Here Be Dragons tackles what could be considered mankind’s most longstanding fascination: the desire to explore. And from this premise evolves a world of ever shifting, multiple points of contact, whether between people, artistic forms or aesthetics. The world we experience here is made of dance and music: minute gestures accompanied by a rich acoustic tapestry composed by Owen Underhill, one of Daniel’s key collaborators. Underhill’s playful respect for the polyrhythmic essentials of world music gives the show just enough variety and suspense. His composition contains both lyrical elements juxtaposed with tidbits of everyday sounds: a lion’s roar, splashing waves and drum beats pulsating along with the equally charged bodies onstage.
Two other distinct moments remain burned on my mind’s eye. In the first, the three Spanish women re-enter, this time they are naked. One wears a cone on her head. They act as a chorus, speaking at once, text overlapping. The corset is removed and placed in a spotlight. What does this piece of clothing represent? Sitting centre stage like an artifact, it conjures images of a former life, forgotten, perhaps family left behind while in search of a new world? The second moment is slightly comedic in nature. One performer tries to entice someone from the audience, playing the part of an immigrant seeking love. She asks: “Will you marry me? Are you illegal or legal?” Audiences laugh, but also absorb the critique. Living on the Pacific Rim–where the cosmopolitan demographic hails from the far reaches of the globe–the social commentary is not lost.
Opening nights of dance performances are often filled with raw energy and it is obvious that some of the transitions in Here Be Dragons are still being worked out. Given the show’s multidisciplinary format, the integration of each element into a seamless whole is a challenge. Despite the dynamic addition of video imagery and costume, at times there is so much happening that I find myself yearning for just the dance and the music. That said, Daniel is successful at capturing the curiosity and uneasiness that often arises when different cultures meet. I am inspired by each densely textured layer that seeks to ask questions rather than provide simple answers. Here Be Dragons is a complex work: intercultural in scope and multidisciplinary in form. After the show, I leave wondering about this phenomenon of human relations within our increasingly global world.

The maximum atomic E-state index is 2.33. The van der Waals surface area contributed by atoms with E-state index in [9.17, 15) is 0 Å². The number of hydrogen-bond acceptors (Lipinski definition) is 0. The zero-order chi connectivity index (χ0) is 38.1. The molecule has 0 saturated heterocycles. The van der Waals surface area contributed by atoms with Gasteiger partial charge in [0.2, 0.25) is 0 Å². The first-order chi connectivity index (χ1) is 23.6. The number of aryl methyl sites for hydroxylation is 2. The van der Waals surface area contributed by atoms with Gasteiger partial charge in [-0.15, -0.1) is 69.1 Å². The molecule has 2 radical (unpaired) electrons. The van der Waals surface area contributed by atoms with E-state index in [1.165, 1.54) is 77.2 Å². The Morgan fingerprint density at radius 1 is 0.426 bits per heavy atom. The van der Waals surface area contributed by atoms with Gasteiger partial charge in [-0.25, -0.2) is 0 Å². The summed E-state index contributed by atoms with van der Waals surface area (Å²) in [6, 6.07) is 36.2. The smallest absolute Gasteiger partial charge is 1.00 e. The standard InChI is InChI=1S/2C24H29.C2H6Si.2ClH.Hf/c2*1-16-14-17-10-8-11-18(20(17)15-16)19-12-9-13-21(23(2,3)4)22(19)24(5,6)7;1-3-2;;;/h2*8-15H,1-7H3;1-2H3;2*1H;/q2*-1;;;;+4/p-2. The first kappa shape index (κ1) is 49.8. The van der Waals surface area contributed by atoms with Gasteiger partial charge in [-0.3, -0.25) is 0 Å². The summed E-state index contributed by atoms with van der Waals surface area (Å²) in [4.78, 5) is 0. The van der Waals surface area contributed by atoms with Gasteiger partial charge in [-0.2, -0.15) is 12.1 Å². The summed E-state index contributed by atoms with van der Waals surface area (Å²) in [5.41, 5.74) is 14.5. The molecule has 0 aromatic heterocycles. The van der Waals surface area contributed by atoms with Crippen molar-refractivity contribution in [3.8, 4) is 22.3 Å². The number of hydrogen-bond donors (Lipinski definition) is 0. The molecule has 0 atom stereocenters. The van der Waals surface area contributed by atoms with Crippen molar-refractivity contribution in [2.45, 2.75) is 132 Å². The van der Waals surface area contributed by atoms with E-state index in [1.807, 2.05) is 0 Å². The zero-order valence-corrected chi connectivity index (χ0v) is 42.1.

Henry Daniel is a man of many talents who trained with Joffrey Ballet School and The Alvin Ailey American Dance Centre. As Associate Professor at the School for the Contemporary Arts at Simon Fraser University, he is responsible for teaching, choreograph, and dance-based research. Here Be Dragons/Non Plus Ultra (further beyond) is the culmination of a larger, three-year long process of dance research–entitled PROJECT BARCA/Going East to find West/Going West to find Eas –funded by the Social Sciences and Humanities Research Council of Canada. Epic in scope, the process began officially in 2010 and engaged collaborators not normally associated directly with dance creation, including political science scholars and policymakers. The PROJECT BARCA site is a great place to get a better sense of the larger issues surrounding the work: www.projectbarca.blogspot.ca.